Light machine gun
|This article does not cite any references or sources. (October 2007)|
A light machine gun (LMG) is a machine gun designed to be employed by an individual soldier, with or without an assistant, as an infantry support weapon. Light machine guns are often used as squad automatic weapons.
Modern light machine guns often fire smaller-caliber cartridges than medium machine guns, and are usually lighter and more compact. Some LMGs, such as the Russian RPK, are modifications of existing assault rifle designs and designed to share the same ammunition. Adaptations to the original rifle generally include a larger magazine, a heavier barrel to resist overheating, a more robust mechanism to support sustained fire and a bipod.
A light machine gun is also defined by its usage as well as its specifications: some machine guns - notably general-purpose machine guns - may be deployed either as a light machine gun or a medium machine gun. Deployed on a tripod and used for sustained-fire it is a medium machine gun; if deployed with a bipod with the operator in prone position and firing short bursts it is a light machine gun.
Light machine guns are also designed to be fired from the hip or on the move as a form of suppressive fire intended to pin down the enemy. Marching fire is a specific tactic that relies on this capability.
Lighter modern LMGs have enabled them to be issued down at the fireteam level, with two or three at the section/squad level.
Many light machine guns (such as the Bren gun or the M1918 Browning Automatic Rifle) were magazine-fed. Others, such as the MG 34, could be fed either from a belt or from a magazine. Modern light machine guns are designed to fire more rounds of a smaller caliber and, as such, tend to be belt-fed from a detachable box magazine, some such as the FN Minimi will also accept rifle magazine feeding as an auxiliary measure when belted ammunition has been exhausted.
Light machine guns were first introduced in World War I to boost the firepower of advancing infantry. By the end of World War II, light machine guns were usually being issued on a scale of one per fire team or squad, and the modern infantry squad had emerged with tactics that were built around the use of the LMG to provide suppressive fire.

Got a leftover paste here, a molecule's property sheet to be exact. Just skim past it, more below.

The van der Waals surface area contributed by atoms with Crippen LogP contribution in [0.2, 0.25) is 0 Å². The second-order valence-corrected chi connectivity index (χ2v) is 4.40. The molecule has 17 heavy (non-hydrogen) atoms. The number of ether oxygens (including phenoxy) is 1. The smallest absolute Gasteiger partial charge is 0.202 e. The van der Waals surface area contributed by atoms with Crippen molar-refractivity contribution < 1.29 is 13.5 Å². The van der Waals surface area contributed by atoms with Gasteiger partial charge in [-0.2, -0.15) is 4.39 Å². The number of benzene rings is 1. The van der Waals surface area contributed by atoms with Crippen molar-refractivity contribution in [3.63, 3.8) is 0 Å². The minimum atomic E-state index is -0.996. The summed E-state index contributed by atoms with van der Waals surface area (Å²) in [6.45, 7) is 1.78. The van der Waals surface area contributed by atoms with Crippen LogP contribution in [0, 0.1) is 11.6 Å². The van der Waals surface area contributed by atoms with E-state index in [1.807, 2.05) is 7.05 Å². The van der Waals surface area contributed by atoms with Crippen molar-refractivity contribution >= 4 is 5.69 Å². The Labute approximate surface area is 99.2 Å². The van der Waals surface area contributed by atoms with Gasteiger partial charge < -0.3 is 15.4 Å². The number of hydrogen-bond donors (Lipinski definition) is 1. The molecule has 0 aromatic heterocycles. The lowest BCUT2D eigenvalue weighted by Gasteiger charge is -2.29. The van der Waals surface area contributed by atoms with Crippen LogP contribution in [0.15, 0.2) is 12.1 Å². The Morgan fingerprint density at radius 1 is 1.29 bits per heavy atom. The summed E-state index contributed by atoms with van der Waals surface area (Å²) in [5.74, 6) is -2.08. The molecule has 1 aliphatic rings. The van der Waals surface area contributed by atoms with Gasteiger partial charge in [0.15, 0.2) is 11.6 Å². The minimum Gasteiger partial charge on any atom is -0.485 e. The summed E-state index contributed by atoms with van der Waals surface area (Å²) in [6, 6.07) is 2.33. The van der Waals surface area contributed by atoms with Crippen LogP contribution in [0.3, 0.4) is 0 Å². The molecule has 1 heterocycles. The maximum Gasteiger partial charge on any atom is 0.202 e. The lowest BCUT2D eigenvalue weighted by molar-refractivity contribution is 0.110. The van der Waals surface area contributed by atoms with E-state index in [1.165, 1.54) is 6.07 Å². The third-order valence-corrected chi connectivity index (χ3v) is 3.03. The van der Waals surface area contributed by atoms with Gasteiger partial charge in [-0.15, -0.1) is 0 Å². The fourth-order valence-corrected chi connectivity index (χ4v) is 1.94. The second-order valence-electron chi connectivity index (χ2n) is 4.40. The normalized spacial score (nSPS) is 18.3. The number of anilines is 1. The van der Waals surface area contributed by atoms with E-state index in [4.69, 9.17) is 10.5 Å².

The following were either exclusively light machine guns, had a light machine gun variant or were employed in the light machine gun role with certain adaptations.
- Madsen machine gun (Multi-caliber)
- Bergmann MG15 nA Gun (7.92 x 57 mm)
- M1909 Benet-Mercie (8 mm Lebel, .303 British, .30-06 Springfield)
- Bren (.303 British)
- Fusil-Mitrailleur Mle 1915 'CSRG', 'Chauchat' light machine gun (8 mm Lebel)
- Lahti-Saloranta M/26 (7.62x53mm R]
- Degtyaryov light machine gun (7.62x54mm R)
- Furrer M25 (7.5x55mm Swiss)
- Lewis automatic rifle (8 mm Lebel / 6.5x55 mm Mauser)
- Mendoza RM2 (7.92x57 mm, .30-06 Springfield)
- Breda 30 (6.5mm)
- ZB vz. 26
|Model||Country of origin||Design date||Caliber(s)||Weight (base model)||Feed system||Rate of fire (rounds/min)||Model variants|
|M60E3/E4||United States||1950s||*7.62x51 mm NATO||8.51 kg (18.8 lb)||Belt||550 (cyclic)|
|FN Minimi||Belgium||1974||*5.56x45 mm NATO (standard)
*7.62x51 mm NATO
|6.85 kg (15.1 lb)||Belt fed or box magazine||1,150 (cyclic)||*M249 Squad Automatic Weapon (USA)
*Mk 48 machine gun (USA)
|CETME Ameli||Spain||1974||*5.56x45 mm NATO||5.3 kg (11.7 lb)||Belt fed||1,200 (cyclic)||*MG82 (Spain)|
|Ultimax 100||Singapore||1977||*5.56x45 mm NATO||4.75 kg (10.5 lb)||Drum or box magazine||600 (cyclic)|
|Vektor Mini-SS||South Africa||1977||*5.56x45 mm NATO||8.26 kg (18.2 lb)||Belt fed||900 (cyclic)|
|Negev||Israel||1985||*5.56x45 mm NATO (standard)
*7.62x51 mm NATO
|7.40 kg (16.3 lb)||Belt fed or magazine||1,150 (cyclic)|
|Ares Shrike 5.56||United States||2000s||*5.56x45 mm NATO||3.40 kg (7.5 lb)||Belt fed or magazine||800 (cyclic)|
|Stoner 63||United States||1960s||*5.56x45 mm NATO||5.30 kg (11.7 lb)||Drum or box magazine||1000 (cyclic)|
|Stoner LMG||United States||2000s||*5.56x45 mm NATO||4.54 kg (10.0 lb)||Belt fed||1000 (cyclic)|
|Colt Automatic Rifle||United States||1970s||*5.56x45 mm NATO||5.78 kg (12.7 lb)||Drum or box magazine||750 (cyclic)||*Diemaco LSW (CAN)|
|Heckler & Koch MG4||Germany||1990s||*5.56x45 mm NATO||8.55 kg (18.8 lb)||Belt fed||885 (cyclic)|
|Steyr AUG H-BAR||Austria||1977||*5.56x45 mm NATO||3.90 kg (8.6 lb)||Box magazine||750 (cyclic)|
|L86 LSW||United Kingdom||1970s||*5.56x45 mm NATO||6.58 kg (14.5 lb)||Box magazine||775 (cyclic)|
|KRR Minigun||Australia||1985||*5.56x45 mm NATO||N/A||Drum magazine||3000 (cyclic)|
|Heckler & Koch MG36||Germany||1990s||*5.56x45 mm NATO||3.83 kg (8.4 lb)||Drum or box magazine||750 (cyclic)|
|M27 IAR||Germany||2008||*5.56x45 mm NATO||3.6 kg (7.9 lb)||Drum or box magazine||640 (cyclic)|
|INSAS LMG||India||1990s||*5.56x45 mm NATO||6.70 kg (14.8 lb)||Box magazine||650 (cyclic)|
|SAR-21 LMG||Singapore||1996||*5.56x45 mm NATO||3.82 kg (8.4 lb)||Box magazine||650 (cyclic)|
|Pecheneg machine gun||Russia||1990s||*7.62x54mmR||8.70 kg (19.2 lb)||Belt or box magazine||700|
|FM-24/29||France||1924||*7.5x54 mm French||9.10 kg (20.1 lb)||Box magazine||500 (cyclic)|
|Breda 30||Italy||1930||*6.5x52 mm Mannlicher-Carcano||10.60 kg (23.4 lb)||Stripper clip fed, internal magazine||500 (cyclic)|
|Type 11 light machine gun||Japan||1922||*6.5x50 mm Arisaka||10.20 kg (22.5 lb)||Hopper magazine, 30 rounds||450 (cyclic)|
|Type 96 light machine gun||Japan||1936||*6.5x50 mm Arisaka||9.00 kg (19.8 lb)||Box magazine||500 (cyclic)|
|Type 99 light machine gun||Japan||1939||*7.7x58 mm Arisaka||10.40 kg (22.9 lb)||Box magazine||700|
|M1918 Browning Automatic Rifle||United States||1917||*.30-06 Springfield
*7.92x57 mm Mauser
|8.80 kg (19.4 lb)||Box magazine||650 (cyclic)|
|ZB vz. 26||Czechoslovakia||1923||*7.92x57 mm Mauser||10.50 kg (23.1 lb)||Box magazine||500|
|Lewis Gun|| United States
*7.92x57 mm Mauser
|13.00 kg (28.7 lb)||Drum magazine||600 (cyclic)|